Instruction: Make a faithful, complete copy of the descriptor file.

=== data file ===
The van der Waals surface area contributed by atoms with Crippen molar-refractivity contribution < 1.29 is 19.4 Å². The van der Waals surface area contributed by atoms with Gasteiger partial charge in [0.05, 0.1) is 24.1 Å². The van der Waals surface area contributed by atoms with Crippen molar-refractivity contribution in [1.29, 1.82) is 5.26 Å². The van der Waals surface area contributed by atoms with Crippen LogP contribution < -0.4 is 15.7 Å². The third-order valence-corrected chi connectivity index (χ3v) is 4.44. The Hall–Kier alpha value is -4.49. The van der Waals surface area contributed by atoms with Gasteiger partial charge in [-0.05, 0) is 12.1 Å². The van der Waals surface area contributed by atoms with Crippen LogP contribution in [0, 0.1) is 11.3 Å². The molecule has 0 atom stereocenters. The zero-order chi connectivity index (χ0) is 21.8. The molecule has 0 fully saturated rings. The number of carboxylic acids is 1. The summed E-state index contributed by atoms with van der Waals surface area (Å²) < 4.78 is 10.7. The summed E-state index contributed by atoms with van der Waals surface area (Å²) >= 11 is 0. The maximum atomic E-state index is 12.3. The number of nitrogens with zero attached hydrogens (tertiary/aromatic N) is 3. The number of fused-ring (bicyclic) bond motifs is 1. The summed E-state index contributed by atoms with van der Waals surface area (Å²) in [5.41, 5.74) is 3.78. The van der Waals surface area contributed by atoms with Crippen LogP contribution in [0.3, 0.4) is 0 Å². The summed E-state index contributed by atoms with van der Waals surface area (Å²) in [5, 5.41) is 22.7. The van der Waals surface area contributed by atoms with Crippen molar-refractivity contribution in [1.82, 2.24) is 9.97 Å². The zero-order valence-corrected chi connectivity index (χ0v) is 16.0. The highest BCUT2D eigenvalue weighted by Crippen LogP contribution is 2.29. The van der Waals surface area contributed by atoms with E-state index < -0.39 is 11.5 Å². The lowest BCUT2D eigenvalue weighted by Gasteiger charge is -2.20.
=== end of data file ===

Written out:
The van der Waals surface area contributed by atoms with Crippen molar-refractivity contribution < 1.29 is 19.4 Å². The van der Waals surface area contributed by atoms with Gasteiger partial charge in [0.05, 0.1) is 24.1 Å². The van der Waals surface area contributed by atoms with Crippen molar-refractivity contribution in [1.29, 1.82) is 5.26 Å². The van der Waals surface area contributed by atoms with Crippen LogP contribution < -0.4 is 15.7 Å². The third-order valence-corrected chi connectivity index (χ3v) is 4.44. The Hall–Kier alpha value is -4.49. The van der Waals surface area contributed by atoms with Gasteiger partial charge in [-0.05, 0) is 12.1 Å². The van der Waals surface area contributed by atoms with Crippen LogP contribution in [0, 0.1) is 11.3 Å². The molecule has 0 atom stereocenters. The zero-order chi connectivity index (χ0) is 21.8. The molecule has 0 fully saturated rings. The number of carboxylic acids is 1. The summed E-state index contributed by atoms with van der Waals surface area (Å²) < 4.78 is 10.7. The summed E-state index contributed by atoms with van der Waals surface area (Å²) >= 11 is 0. The maximum atomic E-state index is 12.3. The number of nitrogens with zero attached hydrogens (tertiary/aromatic N) is 3. The number of fused-ring (bicyclic) bond motifs is 1. The summed E-state index contributed by atoms with van der Waals surface area (Å²) in [5.41, 5.74) is 3.78. The van der Waals surface area contributed by atoms with Crippen LogP contribution in [0.3, 0.4) is 0 Å². The summed E-state index contributed by atoms with van der Waals surface area (Å²) in [5, 5.41) is 22.7. The van der Waals surface area contributed by atoms with Crippen molar-refractivity contribution in [1.82, 2.24) is 9.97 Å². The zero-order valence-corrected chi connectivity index (χ0v) is 16.0. The highest BCUT2D eigenvalue weighted by Crippen LogP contribution is 2.29. The van der Waals surface area contributed by atoms with E-state index < -0.39 is 11.5 Å². The lowest BCUT2D eigenvalue weighted by Gasteiger charge is -2.20.